Blair nixes flood rating program
Hazard Mitigation Planning group identifies flood insurance savings
At a recent meeting of the committee that is updating Blair County’s hazard mitigation plan, members weren’t enthusiastic about including a recommendation that municipalities join a federal program that can reduce flood insurance premiums for property owners by as much as 45 percent.
But even if a recommendation to take part in the National Flood Insurance Program’s Community Rating System doesn’t end up in the county plan’s five-year update, “it doesn’t mean you can’t do it,” said Hazard Mitigation Planning Committee Chairman Dave McFarland, the county planning director.
All 24 Blair County municipalities participate in the National Flood Insurance Program itself, making property owners eligible for flood insurance underwritten by the federal government — though sold through local agencies.
But only Altoona participates in the voluntary Community Rating System — participation that has reduced the cost of flood insurance in the city by 10 percent.
The CRS gives municipalities the opportunity to earn credits by adopting up to 19 “activities” designed to protect against flood damage.
Depending on which and how many of those activities municipalities undertake, they can move up from the baseline rating class of 10 — which provides no premium discount — to level 1, which provides the maximum 45 percent, according to a FEMA documents provided by McFarland.
Each successive step provides an additional 5 percent discount.
Altoona, which entered the CRS program in October 2012, has advanced two steps, achieving a rating of 8.
Much of that advance involved paperwork, according to Jane Gill, the city’s flood plain administrator, who spoke when the city received a CRS plaque.
The qualifying activities have included providing proof that the city has a flood plain ordinance, as required by the insurance program anyway, Gill said.
That ordinance calls for the first floor level of new buildings within the 100-year-flood plain to be at least 1.5 feet above the 100-year water level, according to Gill.
The city has received CRS points for “outreach,” including distribution of pamphlets at a community event, posting of information on the city website and the provision of information to the Altoona Area Public Library, she said.
The city also has received points for having and enforcing a stormwater ordinance, for having removed 24 homes in heavily flooded areas in a FEMA buyout program and for the Water Authority’s mapping of the inundation zones for its high-hazard dams, Gill said.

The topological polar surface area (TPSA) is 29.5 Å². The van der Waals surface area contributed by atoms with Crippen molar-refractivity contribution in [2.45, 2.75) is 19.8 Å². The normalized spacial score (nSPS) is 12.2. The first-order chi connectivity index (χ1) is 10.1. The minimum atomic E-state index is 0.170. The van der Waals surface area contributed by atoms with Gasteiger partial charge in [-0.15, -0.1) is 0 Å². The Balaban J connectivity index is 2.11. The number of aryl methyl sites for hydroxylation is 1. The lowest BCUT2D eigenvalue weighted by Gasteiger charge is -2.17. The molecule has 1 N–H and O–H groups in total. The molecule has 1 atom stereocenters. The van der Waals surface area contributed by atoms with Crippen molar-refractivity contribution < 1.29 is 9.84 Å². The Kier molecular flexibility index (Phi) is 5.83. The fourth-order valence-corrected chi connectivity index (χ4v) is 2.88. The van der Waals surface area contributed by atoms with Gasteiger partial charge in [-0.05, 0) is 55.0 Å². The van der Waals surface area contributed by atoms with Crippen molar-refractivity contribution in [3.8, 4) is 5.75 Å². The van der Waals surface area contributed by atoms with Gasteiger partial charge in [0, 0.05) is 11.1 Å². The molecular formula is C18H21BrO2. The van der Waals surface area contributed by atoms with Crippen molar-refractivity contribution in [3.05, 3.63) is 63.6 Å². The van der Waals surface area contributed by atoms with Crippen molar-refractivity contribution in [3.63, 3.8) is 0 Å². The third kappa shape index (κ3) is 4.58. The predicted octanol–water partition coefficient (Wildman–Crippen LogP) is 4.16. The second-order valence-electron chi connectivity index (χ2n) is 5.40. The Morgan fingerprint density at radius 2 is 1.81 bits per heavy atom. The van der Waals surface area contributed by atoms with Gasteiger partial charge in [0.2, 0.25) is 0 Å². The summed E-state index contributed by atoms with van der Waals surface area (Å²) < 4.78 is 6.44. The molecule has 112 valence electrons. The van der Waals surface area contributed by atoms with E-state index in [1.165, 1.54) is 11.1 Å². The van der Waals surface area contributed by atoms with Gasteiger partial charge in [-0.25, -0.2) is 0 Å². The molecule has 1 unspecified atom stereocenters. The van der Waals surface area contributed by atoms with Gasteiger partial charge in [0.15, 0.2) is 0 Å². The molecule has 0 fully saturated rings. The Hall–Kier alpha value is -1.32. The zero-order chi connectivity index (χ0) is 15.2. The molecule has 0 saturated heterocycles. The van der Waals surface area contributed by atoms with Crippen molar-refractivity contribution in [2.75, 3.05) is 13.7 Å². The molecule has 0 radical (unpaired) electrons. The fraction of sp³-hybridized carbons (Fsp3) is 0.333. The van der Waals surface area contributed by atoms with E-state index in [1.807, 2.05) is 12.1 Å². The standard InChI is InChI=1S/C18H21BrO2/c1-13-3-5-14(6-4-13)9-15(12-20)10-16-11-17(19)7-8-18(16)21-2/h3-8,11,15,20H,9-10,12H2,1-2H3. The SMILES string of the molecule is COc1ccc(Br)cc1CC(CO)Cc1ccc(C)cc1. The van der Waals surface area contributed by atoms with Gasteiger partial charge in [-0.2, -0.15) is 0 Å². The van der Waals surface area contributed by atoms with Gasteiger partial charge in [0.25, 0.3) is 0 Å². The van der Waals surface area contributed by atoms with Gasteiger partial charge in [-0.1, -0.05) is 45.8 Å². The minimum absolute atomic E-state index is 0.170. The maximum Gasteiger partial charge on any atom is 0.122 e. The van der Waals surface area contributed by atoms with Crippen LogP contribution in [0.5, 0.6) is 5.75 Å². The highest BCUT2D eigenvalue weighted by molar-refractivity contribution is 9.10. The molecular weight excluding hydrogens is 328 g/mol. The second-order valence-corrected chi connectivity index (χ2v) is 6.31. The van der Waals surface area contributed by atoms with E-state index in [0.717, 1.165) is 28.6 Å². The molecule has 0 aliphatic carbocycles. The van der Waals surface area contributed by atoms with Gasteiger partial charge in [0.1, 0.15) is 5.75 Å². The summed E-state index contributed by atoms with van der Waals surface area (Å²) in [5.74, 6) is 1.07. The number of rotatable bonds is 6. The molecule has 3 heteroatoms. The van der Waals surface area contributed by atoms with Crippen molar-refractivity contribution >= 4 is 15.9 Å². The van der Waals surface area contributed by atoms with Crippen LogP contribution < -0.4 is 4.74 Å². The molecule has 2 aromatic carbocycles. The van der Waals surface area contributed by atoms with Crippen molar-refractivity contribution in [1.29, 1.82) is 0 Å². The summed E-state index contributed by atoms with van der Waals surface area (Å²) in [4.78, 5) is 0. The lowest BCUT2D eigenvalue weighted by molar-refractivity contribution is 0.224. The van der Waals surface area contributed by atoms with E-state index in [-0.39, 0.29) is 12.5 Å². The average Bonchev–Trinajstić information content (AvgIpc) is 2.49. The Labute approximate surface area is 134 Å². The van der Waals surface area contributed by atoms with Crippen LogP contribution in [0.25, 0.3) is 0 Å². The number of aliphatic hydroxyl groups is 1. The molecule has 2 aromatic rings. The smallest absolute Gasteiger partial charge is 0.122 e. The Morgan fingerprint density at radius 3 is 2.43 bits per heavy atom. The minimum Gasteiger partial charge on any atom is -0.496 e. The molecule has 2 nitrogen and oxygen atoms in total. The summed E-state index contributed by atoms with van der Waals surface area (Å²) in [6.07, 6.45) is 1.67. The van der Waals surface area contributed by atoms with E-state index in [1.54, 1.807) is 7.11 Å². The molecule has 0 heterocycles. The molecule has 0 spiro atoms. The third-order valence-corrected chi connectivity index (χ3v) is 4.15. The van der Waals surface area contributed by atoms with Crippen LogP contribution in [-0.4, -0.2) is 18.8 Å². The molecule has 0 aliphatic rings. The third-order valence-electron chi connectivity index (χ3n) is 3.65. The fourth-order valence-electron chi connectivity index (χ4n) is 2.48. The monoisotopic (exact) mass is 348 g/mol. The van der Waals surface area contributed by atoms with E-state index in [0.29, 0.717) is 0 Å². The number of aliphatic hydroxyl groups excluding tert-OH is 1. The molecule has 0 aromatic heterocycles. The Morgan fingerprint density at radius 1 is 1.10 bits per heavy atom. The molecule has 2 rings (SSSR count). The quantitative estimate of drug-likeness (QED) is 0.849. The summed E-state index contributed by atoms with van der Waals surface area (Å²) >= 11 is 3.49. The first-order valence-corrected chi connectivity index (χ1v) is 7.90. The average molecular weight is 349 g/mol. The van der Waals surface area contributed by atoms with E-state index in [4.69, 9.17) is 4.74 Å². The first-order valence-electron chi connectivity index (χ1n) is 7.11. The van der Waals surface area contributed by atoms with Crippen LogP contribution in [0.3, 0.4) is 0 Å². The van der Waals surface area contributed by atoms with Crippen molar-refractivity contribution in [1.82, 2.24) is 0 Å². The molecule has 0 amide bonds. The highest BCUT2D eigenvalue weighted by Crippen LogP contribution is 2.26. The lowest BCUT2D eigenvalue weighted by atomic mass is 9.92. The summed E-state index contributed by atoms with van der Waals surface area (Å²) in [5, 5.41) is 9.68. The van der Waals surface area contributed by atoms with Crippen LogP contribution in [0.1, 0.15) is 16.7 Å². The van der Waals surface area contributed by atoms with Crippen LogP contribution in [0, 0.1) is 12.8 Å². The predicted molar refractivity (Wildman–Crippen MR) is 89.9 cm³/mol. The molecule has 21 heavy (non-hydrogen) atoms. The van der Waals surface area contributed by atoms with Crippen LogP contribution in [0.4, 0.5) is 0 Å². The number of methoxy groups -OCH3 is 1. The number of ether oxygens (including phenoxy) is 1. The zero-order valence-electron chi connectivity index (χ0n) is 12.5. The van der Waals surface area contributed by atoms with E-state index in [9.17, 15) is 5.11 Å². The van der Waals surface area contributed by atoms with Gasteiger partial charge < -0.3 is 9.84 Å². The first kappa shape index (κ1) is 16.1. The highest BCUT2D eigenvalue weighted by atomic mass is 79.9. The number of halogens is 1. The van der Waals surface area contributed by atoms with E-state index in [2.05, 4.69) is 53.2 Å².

Other activities that can win points and help premium costs recede include providing technical advice to property owners for guarding against flood damage; requiring that real estate agents disclose flood hazards when they sell property; adopting stricter-than-required regulatory standards; maintenance of flood data; maintenance of drainage systems; and flood protection projects, according to a FEMA publication.
As of several years ago the city’s discount saved its 218 National Flood Insurance Program policyholders a total of $16,000, bringing their collective premium payments down to $191,000, according to information provided by McFarland.
About 5 percent of the 20,000 communities that participate in the NFIP nationally participate in the CRS program, including 36 in Pennsylvania, according to FEMA.
The National Flood Insurance Program underwent a major change in 2012 with passage of the Biggert-Waters Flood Insurance Reform Act, which began phasing out subsidies, while creating a reserve fund.
When the law went into effect, about 20 percent of policies were subsidized, according to a FEMA website.
The law called for some of those to lose their subsidies immediately and some to lose their subsidies at the rate of 25 percent per year — until policyholders were paying premiums that reflected the full risk of flood damage.
Subsidies were being phased out for second homes, businesses, properties where claims have already exceeded market value and for residential properties — other than complexes with more than four units — that have received serious repetitive losses, according to the website.
Subsidies were not being phased out for existing policies on primary residences, although those subsidies were to disappear when policies lapse or the properties are sold.
Owners of 100-year flood zone property with an outstanding mortgage must buy flood insurance, according to Gill.
Countywide, the owners of 1,276 properties worth a total of $180 million pay a little more than $1 million a year for NFIP coverage, according to a handout from McFarland.